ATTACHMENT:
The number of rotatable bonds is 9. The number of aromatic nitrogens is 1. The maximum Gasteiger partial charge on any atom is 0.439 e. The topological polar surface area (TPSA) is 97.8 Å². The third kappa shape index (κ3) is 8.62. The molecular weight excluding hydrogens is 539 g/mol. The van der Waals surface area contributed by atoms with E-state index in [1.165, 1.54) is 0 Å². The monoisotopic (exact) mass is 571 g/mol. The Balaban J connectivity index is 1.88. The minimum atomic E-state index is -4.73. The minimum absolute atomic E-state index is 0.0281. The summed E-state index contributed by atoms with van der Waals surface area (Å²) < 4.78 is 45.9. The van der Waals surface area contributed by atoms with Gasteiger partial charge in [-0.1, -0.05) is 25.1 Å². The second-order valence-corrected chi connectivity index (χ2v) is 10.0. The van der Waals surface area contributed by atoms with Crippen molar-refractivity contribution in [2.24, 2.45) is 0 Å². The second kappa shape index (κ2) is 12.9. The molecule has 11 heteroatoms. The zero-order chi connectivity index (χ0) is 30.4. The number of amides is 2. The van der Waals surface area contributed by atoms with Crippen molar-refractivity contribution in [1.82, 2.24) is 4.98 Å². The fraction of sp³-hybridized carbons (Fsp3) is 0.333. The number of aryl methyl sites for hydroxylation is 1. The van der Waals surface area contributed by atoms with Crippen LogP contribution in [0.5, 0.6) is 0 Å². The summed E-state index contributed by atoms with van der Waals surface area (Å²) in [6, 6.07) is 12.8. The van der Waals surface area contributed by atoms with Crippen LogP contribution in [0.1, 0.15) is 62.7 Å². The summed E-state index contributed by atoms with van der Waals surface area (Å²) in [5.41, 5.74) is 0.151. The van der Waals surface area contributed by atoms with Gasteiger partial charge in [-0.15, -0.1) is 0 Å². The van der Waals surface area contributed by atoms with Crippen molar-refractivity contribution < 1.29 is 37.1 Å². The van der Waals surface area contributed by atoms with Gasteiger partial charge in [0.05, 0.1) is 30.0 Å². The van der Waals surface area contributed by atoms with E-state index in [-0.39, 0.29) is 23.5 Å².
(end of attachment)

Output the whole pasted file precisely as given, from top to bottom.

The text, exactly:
The number of rotatable bonds is 9. The number of aromatic nitrogens is 1. The maximum Gasteiger partial charge on any atom is 0.439 e. The topological polar surface area (TPSA) is 97.8 Å². The third kappa shape index (κ3) is 8.62. The molecular weight excluding hydrogens is 539 g/mol. The van der Waals surface area contributed by atoms with E-state index in [1.165, 1.54) is 0 Å². The monoisotopic (exact) mass is 571 g/mol. The Balaban J connectivity index is 1.88. The minimum atomic E-state index is -4.73. The minimum absolute atomic E-state index is 0.0281. The summed E-state index contributed by atoms with van der Waals surface area (Å²) < 4.78 is 45.9. The van der Waals surface area contributed by atoms with Gasteiger partial charge in [-0.1, -0.05) is 25.1 Å². The second-order valence-corrected chi connectivity index (χ2v) is 10.0. The van der Waals surface area contributed by atoms with Crippen molar-refractivity contribution in [2.24, 2.45) is 0 Å². The second kappa shape index (κ2) is 12.9. The molecule has 11 heteroatoms. The zero-order chi connectivity index (χ0) is 30.4. The number of amides is 2. The van der Waals surface area contributed by atoms with Crippen molar-refractivity contribution in [1.82, 2.24) is 4.98 Å². The fraction of sp³-hybridized carbons (Fsp3) is 0.333. The number of aryl methyl sites for hydroxylation is 1. The van der Waals surface area contributed by atoms with Crippen LogP contribution in [0.5, 0.6) is 0 Å². The summed E-state index contributed by atoms with van der Waals surface area (Å²) in [6, 6.07) is 12.8. The van der Waals surface area contributed by atoms with Crippen LogP contribution in [0.1, 0.15) is 62.7 Å². The summed E-state index contributed by atoms with van der Waals surface area (Å²) in [5.41, 5.74) is 0.151. The van der Waals surface area contributed by atoms with Gasteiger partial charge in [-0.15, -0.1) is 0 Å². The van der Waals surface area contributed by atoms with Crippen molar-refractivity contribution < 1.29 is 37.1 Å². The van der Waals surface area contributed by atoms with Gasteiger partial charge in [0.05, 0.1) is 30.0 Å². The van der Waals surface area contributed by atoms with E-state index in [-0.39, 0.29) is 23.5 Å².